[Mesa-dev] [PATCH 2/2] mesa: add hard limits for the number of varyings and uniforms for the linker
kenneth at whitecape.org
Wed Nov 23 09:23:13 PST 2011
On 11/23/2011 05:42 AM, Marek Olšák wrote:
> On Wed, Nov 23, 2011 at 6:59 AM, Kenneth Graunke <kenneth at whitecape.org> wrote:
>> On 11/22/2011 07:27 PM, Marek Olšák wrote:
>>> On Tue, Nov 22, 2011 at 11:11 PM, Ian Romanick <idr at freedesktop.org> wrote:
>>>> All of this discussion is largely moot. The failure that you're so angry
>>>> about was caused by a bug in the check, not by the check itself. That bug
>>>> has already been fixed (commit 151867b).
>>>> The exact same check was previously performed in st_glsl_to_tgsi (or
>>>> ir_to_mesa), and the exact same set of shaders would have been rejected.
>>>> The check is now done in the linker instead.
>>> Actually, the bug only got my attention and then I realized what is
>>> actually happening in the linker. I probably wouldn't even notice
>>> because I no longer do any 3D on my laptop with r500. I gotta admit, I
>>> didn't know the checks were so... well, "not ready for a release" to
>>> say the least and that's meant regardless of the bug.
>> Well. Whether they're "ready for a release" or not, the truth is that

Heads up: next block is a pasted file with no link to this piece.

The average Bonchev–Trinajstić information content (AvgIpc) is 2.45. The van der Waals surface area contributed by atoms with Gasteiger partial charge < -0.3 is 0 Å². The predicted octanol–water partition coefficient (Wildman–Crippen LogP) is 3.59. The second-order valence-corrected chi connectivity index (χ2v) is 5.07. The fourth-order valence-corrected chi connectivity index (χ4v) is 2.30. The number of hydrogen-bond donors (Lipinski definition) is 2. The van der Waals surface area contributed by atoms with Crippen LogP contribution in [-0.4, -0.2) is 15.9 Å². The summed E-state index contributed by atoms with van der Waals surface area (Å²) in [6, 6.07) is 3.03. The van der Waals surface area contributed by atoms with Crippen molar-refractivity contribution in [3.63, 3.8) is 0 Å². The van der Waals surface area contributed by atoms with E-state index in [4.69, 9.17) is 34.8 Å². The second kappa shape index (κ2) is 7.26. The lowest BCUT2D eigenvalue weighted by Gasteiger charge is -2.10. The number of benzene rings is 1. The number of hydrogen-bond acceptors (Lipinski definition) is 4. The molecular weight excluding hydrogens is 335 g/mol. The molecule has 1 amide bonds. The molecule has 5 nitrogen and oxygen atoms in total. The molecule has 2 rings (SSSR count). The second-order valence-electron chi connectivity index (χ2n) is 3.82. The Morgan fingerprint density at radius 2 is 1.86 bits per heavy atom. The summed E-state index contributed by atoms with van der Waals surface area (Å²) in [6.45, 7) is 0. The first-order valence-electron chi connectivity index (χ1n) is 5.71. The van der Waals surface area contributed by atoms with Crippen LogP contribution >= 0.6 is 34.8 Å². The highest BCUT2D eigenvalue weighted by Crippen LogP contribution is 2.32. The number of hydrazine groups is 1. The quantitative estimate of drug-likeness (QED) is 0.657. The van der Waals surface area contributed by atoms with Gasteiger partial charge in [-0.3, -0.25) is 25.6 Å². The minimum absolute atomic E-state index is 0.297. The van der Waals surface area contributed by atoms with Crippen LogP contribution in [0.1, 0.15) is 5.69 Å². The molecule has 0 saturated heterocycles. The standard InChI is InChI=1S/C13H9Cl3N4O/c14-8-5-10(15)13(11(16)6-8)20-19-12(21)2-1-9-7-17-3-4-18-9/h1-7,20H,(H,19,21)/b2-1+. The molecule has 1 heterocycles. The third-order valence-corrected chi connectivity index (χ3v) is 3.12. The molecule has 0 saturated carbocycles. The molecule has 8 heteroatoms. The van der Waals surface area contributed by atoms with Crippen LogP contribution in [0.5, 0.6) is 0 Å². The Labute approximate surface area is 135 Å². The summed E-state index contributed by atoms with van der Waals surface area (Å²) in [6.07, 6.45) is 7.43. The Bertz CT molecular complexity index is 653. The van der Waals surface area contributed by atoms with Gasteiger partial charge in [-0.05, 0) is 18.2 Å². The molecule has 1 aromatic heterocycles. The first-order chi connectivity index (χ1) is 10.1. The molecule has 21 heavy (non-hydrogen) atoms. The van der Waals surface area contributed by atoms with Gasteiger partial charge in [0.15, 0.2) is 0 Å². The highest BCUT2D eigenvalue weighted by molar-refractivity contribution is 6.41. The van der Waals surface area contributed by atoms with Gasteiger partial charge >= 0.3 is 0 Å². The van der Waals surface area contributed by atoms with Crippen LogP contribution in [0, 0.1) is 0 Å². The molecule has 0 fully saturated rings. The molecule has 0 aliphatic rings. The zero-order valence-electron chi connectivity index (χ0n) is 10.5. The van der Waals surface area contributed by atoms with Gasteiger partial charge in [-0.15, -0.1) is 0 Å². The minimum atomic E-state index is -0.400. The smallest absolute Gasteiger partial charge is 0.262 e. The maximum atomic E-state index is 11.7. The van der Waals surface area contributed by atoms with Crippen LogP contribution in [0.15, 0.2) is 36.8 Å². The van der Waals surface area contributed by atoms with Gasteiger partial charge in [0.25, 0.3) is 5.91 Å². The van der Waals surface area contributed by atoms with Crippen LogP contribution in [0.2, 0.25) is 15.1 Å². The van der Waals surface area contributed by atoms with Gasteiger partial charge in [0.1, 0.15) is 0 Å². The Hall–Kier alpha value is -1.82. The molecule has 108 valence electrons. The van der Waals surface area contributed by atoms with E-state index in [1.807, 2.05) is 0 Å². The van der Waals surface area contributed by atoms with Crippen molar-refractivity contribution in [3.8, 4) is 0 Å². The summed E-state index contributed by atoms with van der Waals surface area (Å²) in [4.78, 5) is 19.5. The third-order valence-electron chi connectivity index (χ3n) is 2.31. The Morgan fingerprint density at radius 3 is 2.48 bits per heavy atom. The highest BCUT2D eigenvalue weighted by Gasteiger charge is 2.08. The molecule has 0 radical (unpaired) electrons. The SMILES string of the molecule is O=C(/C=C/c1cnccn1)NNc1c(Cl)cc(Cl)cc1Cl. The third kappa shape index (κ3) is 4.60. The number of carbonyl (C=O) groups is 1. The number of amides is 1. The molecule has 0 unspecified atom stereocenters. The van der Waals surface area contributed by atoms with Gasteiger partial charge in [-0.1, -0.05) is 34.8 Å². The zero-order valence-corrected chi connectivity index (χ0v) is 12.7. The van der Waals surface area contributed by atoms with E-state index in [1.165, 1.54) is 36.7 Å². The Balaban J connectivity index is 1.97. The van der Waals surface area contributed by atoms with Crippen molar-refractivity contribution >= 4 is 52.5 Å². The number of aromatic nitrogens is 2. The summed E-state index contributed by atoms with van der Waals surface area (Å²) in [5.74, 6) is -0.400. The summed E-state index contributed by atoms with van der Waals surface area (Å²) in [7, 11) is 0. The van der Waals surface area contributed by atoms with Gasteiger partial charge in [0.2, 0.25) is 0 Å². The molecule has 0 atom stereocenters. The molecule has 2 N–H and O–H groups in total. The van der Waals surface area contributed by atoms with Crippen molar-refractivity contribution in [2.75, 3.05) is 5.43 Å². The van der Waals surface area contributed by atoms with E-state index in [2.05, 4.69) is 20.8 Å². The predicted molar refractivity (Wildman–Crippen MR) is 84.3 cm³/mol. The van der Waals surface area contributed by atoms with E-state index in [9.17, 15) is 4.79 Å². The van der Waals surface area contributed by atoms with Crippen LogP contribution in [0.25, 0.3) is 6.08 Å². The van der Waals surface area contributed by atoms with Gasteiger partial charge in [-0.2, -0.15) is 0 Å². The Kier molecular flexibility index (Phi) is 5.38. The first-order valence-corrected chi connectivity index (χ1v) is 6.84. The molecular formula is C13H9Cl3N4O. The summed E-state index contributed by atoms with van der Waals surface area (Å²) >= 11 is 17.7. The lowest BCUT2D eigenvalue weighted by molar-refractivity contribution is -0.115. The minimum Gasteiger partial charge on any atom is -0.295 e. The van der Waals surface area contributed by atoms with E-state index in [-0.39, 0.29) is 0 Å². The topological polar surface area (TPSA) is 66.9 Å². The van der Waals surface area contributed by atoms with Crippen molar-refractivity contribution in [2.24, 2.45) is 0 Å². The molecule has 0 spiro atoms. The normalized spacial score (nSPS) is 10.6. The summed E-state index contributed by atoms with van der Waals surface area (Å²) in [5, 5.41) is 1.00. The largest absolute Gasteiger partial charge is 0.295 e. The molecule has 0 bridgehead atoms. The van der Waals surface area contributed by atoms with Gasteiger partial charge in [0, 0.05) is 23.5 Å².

>> we've been shipping them in releases for quite some time. So we haven't
>> regressed anything; it already didn't work.
>> I am fully in support of doing additional optimizations in the compiler
>> to reduce resource usage and make more applications run on older
>> hardware. Splitting uniform arrays and pruning unused sections could
>> definitely happen in the compiler, which as an added bonus, makes the
>> optimization available on all backends. It would also eliminate unused
>> resources prior to the link-time checks.
>> Also, we desperately need to pack varyings. Currently, we don't pack
>> them at all, which is both severely non-spec-compliant and very likely
>> to break real world applications. We can all agree on this, so let's
>> start here. Varyings are precious resources even on modern GPUs.
>> However, I cannot in good conscience just disable resource checking
>> altogether (which is what I believe you're proposing). There are so
>> many cases where applications could _actually need_ more resources than
>> the hardware supports, and in that case, giving an error is the only
>> sensible option. What else would you do? Crash, render nothing,